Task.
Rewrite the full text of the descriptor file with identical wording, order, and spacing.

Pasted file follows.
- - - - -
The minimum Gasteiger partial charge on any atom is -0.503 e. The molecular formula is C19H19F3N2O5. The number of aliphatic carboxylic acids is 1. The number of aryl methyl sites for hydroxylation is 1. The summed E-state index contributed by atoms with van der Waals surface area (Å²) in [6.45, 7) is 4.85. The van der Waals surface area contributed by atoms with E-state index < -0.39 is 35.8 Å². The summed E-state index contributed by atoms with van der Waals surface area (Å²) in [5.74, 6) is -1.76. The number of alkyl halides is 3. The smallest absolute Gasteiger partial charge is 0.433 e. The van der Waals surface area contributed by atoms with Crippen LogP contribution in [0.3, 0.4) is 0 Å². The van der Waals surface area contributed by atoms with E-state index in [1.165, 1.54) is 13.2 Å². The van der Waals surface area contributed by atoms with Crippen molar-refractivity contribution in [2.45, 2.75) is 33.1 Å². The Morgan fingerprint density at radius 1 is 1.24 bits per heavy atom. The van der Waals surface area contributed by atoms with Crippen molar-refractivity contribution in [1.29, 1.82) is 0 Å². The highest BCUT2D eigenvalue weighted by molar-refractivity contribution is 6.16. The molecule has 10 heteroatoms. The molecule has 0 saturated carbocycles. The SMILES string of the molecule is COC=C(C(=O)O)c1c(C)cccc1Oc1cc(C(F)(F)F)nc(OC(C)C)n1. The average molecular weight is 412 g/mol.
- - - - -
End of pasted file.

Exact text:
The minimum Gasteiger partial charge on any atom is -0.503 e. The molecular formula is C19H19F3N2O5. The number of aliphatic carboxylic acids is 1. The number of aryl methyl sites for hydroxylation is 1. The summed E-state index contributed by atoms with van der Waals surface area (Å²) in [6.45, 7) is 4.85. The van der Waals surface area contributed by atoms with E-state index < -0.39 is 35.8 Å². The summed E-state index contributed by atoms with van der Waals surface area (Å²) in [5.74, 6) is -1.76. The number of alkyl halides is 3. The smallest absolute Gasteiger partial charge is 0.433 e. The van der Waals surface area contributed by atoms with Crippen LogP contribution in [0.3, 0.4) is 0 Å². The van der Waals surface area contributed by atoms with E-state index in [1.165, 1.54) is 13.2 Å². The van der Waals surface area contributed by atoms with Crippen molar-refractivity contribution in [2.45, 2.75) is 33.1 Å². The Morgan fingerprint density at radius 1 is 1.24 bits per heavy atom. The van der Waals surface area contributed by atoms with Crippen molar-refractivity contribution in [1.29, 1.82) is 0 Å². The highest BCUT2D eigenvalue weighted by molar-refractivity contribution is 6.16. The molecule has 10 heteroatoms. The molecule has 0 saturated carbocycles. The SMILES string of the molecule is COC=C(C(=O)O)c1c(C)cccc1Oc1cc(C(F)(F)F)nc(OC(C)C)n1. The average molecular weight is 412 g/mol.